>> Monday, January 19, 2015
My first crepe experience was at the Magic Pan restaurant in the brand-new Renaissance Center in Detroit, where my Grandpa Williams took us after its grand opening. I remember the world singing hallelujah that Detroit was being revitalized and the pain of having to choose just one crepe entree from the giant Magic Pan creperie.
Magic Pan had sugar lumps wrapped in paper, and my cousin Scott and I ate as many as we could without getting caught, and stuffed our pockets full on the way out the door. While my parents chatted, Scott and I dropped the sugar cubes down through the open courtyard, trying to tag a shopper. I can say this now, because the statute of limitations on that crime has now run out.
I also remember a lecture from my mom that has lasted to this day: I am physically unable to pronounce them "crapes" (which rhymes with grapes) but must always say creps, which rhymes with preps. This means I confuse a lot of Americans when I order them from a menu.
First Born developed a passion for crepes early. She loved them so much that her Aunt and Uncle gave her a crepe machine when she was about twelve. Now that she's on her own, her miniscule Chicago kitchen doesn't have room for many appliances, so we've had the benefit of unlimited crepe-making for years. If you don't have a crepe-maker, the instructions below use a little skillet.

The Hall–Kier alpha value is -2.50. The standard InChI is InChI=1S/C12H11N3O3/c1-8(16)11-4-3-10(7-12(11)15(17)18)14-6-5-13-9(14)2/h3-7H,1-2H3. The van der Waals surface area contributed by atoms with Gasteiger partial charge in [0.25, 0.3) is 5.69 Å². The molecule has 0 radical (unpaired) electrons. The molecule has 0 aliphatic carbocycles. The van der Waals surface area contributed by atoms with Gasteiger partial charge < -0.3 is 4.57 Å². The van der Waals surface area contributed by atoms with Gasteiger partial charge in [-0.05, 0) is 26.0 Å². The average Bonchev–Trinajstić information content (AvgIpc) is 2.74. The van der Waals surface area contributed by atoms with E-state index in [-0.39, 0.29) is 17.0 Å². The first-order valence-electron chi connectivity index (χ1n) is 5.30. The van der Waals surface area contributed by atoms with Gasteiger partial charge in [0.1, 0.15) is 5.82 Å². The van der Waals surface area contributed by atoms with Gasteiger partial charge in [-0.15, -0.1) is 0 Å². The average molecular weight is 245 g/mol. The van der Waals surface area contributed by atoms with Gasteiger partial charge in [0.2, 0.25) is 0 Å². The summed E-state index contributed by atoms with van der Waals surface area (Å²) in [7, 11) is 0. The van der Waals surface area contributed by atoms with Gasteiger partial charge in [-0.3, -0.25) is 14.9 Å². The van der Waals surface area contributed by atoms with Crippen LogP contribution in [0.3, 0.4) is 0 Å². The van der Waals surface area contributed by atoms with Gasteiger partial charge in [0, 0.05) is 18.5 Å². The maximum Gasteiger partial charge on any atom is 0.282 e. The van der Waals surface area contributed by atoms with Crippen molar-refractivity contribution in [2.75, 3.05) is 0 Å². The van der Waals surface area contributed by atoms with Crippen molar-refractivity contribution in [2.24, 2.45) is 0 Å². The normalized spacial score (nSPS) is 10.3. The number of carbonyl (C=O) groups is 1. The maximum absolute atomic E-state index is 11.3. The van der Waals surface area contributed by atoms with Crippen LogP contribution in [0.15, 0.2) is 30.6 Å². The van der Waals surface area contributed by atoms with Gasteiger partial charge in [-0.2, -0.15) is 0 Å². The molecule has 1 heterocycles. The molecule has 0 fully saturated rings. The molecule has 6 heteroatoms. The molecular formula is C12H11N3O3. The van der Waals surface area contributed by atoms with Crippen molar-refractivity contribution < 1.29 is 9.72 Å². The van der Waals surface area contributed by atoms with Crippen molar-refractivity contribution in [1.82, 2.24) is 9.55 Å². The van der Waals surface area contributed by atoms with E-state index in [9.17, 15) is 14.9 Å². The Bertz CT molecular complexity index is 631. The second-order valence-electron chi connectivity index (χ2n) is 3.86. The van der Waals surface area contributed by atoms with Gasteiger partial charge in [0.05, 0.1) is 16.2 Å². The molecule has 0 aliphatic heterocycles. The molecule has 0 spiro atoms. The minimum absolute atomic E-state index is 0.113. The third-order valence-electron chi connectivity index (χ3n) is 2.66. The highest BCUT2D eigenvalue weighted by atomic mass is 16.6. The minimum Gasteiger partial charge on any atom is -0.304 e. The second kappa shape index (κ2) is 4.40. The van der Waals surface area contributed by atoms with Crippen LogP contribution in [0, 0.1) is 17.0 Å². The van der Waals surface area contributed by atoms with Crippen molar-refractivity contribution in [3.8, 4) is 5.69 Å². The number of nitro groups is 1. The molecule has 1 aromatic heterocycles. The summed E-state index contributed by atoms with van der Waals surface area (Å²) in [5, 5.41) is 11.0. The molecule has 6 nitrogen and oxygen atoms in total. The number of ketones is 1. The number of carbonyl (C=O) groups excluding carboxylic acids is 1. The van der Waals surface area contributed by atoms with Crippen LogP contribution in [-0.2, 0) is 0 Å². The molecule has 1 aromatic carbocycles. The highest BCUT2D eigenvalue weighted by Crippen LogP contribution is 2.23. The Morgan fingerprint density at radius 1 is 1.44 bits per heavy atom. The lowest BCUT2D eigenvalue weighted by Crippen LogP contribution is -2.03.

Joe and I came up with this recipe one day while looking for something new to cook for Sunday brunch. Since crepes are such a classic French dish, we turned to Julia Child's cookbook for inspiration. After some reasonably simple directions (especially short for Julia), she went on to describe stacked crepes with fillings in between the layers - kind of like a crepe lasagna.
I adore those pretty little crepe rolls full of juicy berries and jam, and if you top them with a bit of mascarpone you'll be pretty close to heaven on a plate. But rolled crepes are a bit of work and if you're clutzy like me, they can also be messy. Crepes stacked up without any rolling tend to eliminate both problems.
This recipe is great for using up leftovers, which is why it is Western omelet (or Denver omelet) style. We had ham, peppers, onions, and a few other things to throw in the filling. Like always, use whatever makes you happy.
IngredientsFor the crepes
2 large eggs
3/4 cup milk
1/2 cup water
1 cup flour
3 tablespoons melted butter
For the filling/sauce
1 tbsp oil
1/3 cup chopped onion
1/3 cup chopped bell pepper
1/2 cup chopped mushroom
1/4 cup chopped tomato
1/3 cup chopped ham
1/2 cup sharp cheddar cheese, grated
For the sauce
1/2 tsp dry mustard
1/4 tsp Lousiana hot sauce
1 1/2 tbsp fresh lemon juice
4 tbsp butter, melted and cooled
InstructionsAdd all of the crepe ingredients to the blender or food processor and pulse for 10 seconds. Put the batter in the refrigerator while preparing the other ingredients. This will let some of the bubbles rise out of the batter so your crepes are less likely to tear.
Heat the oil in a skillet and saute the vegetables. Add the ham, then keep warm while making the crepes.
Heat a small non-stick pan. Pour 1 ounce of batter into the center of the pan and quickly swirl it until the pan is evenly covered. Slide a spatula around the edges to release them. Cook for 30 seconds and flip. Cook for another 10 seconds and then flip onto a plate.
Layer crepes with the vegetable mixture and cheese until it is as high as you like.Vigorously whisk together all sauce ingredients until it is frothy, and pour over the stack of crepes. Serve by cutting it into slices like a cake.
If you have leftover crepes, let them cool, then store them in a plastic bag in the fridge or freezer.